When Harvey was a junior at Burke High School, he joined the NAACP Youth, and then in February, 1960, the “sit-in” protests began, with which the NAACP became heavily involved. These “sit-ins” became viral with younger people, and was an effective means of protest.
In the spring of 1960, when Harvey Gantt was just about to graduate high school, he wanted to study at Clemson University’s newly formed school of architecture. Unfortunately, with a shortage of money, on top of S.C. state laws, Harvey could not attend Clemson, and he ended up in Iowa State University for about a year. Harvey would try applying to Clemson, starting in January 1961, but the university kept denying his application. On July 7, 1962, Matthew Perry would file a lawsuit, but since Harvey was a minor, Harvey’s father Christopher acted as the plaintiff. With growing tensions rising in Mississippi, South Carolina lawmakers wanted to take a different approach, in order to maintain peace throughout the state. A day after Governor Donald Russell was elected in South Carolina, the Federal Court of Appeals declared that Clemson College must admit Harvey Gantt.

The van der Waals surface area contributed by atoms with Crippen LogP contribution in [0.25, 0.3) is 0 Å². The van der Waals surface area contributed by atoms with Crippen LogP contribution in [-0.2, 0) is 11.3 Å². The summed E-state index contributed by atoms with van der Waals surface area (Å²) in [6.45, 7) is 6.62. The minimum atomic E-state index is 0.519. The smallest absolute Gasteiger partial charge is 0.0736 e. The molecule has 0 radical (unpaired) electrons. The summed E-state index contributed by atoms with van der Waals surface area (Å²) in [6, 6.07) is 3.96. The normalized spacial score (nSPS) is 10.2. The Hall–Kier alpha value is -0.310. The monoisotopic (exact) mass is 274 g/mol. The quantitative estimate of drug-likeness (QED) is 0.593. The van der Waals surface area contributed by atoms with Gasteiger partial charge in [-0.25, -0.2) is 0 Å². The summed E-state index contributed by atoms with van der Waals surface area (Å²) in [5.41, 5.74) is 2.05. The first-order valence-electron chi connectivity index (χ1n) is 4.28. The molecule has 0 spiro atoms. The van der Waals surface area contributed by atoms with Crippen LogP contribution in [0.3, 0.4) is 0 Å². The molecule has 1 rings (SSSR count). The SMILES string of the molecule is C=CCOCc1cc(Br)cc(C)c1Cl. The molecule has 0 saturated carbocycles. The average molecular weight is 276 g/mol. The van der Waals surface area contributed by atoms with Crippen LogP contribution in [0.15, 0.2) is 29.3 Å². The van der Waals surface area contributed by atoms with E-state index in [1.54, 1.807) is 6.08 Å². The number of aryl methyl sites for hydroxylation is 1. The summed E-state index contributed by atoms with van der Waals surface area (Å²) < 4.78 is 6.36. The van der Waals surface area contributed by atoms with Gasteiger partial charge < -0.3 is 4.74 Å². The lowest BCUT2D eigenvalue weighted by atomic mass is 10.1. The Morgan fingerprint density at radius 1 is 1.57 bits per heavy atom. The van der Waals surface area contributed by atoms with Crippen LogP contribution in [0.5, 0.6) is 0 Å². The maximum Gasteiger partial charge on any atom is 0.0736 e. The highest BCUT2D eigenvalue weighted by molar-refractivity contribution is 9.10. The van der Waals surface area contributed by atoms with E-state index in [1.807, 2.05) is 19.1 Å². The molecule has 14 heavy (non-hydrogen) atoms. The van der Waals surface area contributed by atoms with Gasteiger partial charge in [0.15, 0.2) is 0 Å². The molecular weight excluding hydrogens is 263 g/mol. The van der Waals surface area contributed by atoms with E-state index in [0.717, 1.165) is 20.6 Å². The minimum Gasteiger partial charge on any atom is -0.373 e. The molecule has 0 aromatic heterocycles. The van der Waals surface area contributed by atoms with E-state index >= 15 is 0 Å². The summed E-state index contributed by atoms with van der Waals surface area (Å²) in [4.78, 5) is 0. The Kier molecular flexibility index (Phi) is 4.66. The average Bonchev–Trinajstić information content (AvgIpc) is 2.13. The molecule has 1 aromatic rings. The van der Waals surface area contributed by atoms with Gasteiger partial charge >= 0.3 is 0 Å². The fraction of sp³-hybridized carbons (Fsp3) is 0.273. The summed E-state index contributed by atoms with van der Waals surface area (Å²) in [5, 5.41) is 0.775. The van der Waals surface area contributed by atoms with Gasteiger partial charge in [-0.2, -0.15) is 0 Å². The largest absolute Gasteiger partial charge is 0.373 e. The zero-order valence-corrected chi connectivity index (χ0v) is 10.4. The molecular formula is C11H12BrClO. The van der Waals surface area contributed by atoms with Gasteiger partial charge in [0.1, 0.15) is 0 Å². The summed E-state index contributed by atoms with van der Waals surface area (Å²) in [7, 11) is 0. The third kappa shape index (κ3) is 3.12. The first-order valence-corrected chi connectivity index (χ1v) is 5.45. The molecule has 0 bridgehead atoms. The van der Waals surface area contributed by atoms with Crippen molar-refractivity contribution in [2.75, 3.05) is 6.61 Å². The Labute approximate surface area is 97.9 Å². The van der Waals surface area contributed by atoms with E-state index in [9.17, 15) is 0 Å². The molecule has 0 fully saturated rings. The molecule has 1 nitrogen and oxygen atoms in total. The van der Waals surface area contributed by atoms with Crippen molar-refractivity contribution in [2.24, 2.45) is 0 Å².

Harvey Gantt had won his case, and was on his way to Clemson College.